The problem with thinking ‘content is king’ in education
“Mistaken belief that changing the content of what stus study will magically alter what occurs in classrooms” Cuban: http://t.co/BaadM0f18P
Harvard EdCast: Making the Rounds | Harvard Graduate School of Education
“In School-Based Instructional Rounds: Improving Teaching and Learning Across Classrooms, published by Harvard Education Press, Lecturer Lee Teitel explores this innovative approach of improving teaching and learning. Through case studies at five distinct models of K-12 schools, Teitel examines how the instructional rounds methods were implemented and what the schools have learned from the process.
In this edition of the EdCast, Teitel speaks about the book and shares his evolving research on school-based instructional rounds. ”
[HT @cliffordshelley via “LS Chilipeppers” Diigo group]
Steve Seidel has run educational #rounds at PZ for years. Do any of you do it in your schools/museums/etc.? http://t.co/56wIL2KEl6
Teachers: How Slowing Down Can Lead to Great Change | Edutopia
“It’s time to slow down. In our crazy whirling, we are only creating more chaos and mess to clean up.
If we slowed down, we could reflect on what we’ve been doing and what’s been working; we could ask questions, explore root causes, and we could listen to each other. And if we engaged in some of these practices, there’s a greater likelihood that we’d uncover authentic solutions, make some significant changes, feel better about our work, and deliver some sustainable results.”
Creating Great Students | Edutopia
HT @cliffordshelley via “LS Chilipeppers” Diigo group
dy/dan » Blog Archive » Teacher Data Dashboards Are Hard, Pt. 2
Dan Meyer provides a number of important thoughts and resources in the investigation of Teacher Data Dashboards and progress reporting. This is part 2.
dy/dan » Blog Archive » Teacher Data Dashboards Are Hard, Pt. 1
Dan Meyer provides a number of important thoughts and resources in the investigation of Teacher Data Dashboards and progress reporting. This is part 1.
Marco Cibola – Explore Create Repeat – by 4ormat
“I think it’s very important to never stop learning. There’s a tendency, especially when I’m busy and working for clients, to just become a machine that churns out work that builds a portfolio of clones. There’s a certain comfort and security with repeating what you know and giving the client what they expect. But it can also get boring and unsatisfying. It can feel stagnant. I think that curiosity and going into the unknown is what makes work interesting. I love problem solving, but not when I’ve already solved the problem.”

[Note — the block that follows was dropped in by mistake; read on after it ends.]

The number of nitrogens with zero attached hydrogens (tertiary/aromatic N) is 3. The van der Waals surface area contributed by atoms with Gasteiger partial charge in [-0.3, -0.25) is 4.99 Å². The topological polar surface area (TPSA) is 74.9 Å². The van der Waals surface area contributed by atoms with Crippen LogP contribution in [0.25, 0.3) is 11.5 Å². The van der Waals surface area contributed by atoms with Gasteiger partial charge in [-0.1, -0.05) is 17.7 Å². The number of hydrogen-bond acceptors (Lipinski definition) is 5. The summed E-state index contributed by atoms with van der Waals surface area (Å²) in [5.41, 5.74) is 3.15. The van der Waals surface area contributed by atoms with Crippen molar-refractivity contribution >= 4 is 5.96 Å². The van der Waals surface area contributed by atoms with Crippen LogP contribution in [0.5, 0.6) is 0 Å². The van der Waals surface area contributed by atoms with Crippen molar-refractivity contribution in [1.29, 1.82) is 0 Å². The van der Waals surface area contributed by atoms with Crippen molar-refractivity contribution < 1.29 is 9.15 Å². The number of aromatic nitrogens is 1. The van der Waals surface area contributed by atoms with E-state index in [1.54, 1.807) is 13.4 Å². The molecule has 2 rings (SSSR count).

Unstuck’s Best Advice of 2013 – 16 Tip Cards
Unstuck Point of View
“There’s no shame in getting stuck. The more we get stuck, the more often we can make life better. Let’s embrace the stuck moment — and then do something about it.”
Put into Practice
“This year, we had the pleasure of sharing all kinds of tips and ideas in the name of Unstuck. Your response has been gratifying, because every time a tip works, someone’s life gets a bit better. And most likely, that makes someone else’s life better. The ripple effect of getting unstuck is an exponential force for good. So in the spirit of building that force, we present the best of Unstuck’s advice in 2013 as printable and pin-able tip cards to keep handy and to share.”
Solving Problems for Real World, Using Design – NYTimes.com
“While the projects had wildly different end products, they both had a similar starting point: focusing on how to ease people’s lives. And that is a central lesson at the school, which is pushing students to rethink the boundaries for many industries.
At the heart of the school’s courses is developing what David Kelley, one of the school’s founders, calls an empathy muscle. Inside the school’s cavernous space — which seems like a nod to the Silicon Valley garages of lore — the students are taught to forgo computer screens and spreadsheets and focus on people.”
What Stanford’s Startup Garage Teaches Us About Invention and Innovation | Fast Company | Business + Innovation
“interested in experiential learning for multi-disciplinary teams”
Posted from Diigo. The rest of my favorite links are here.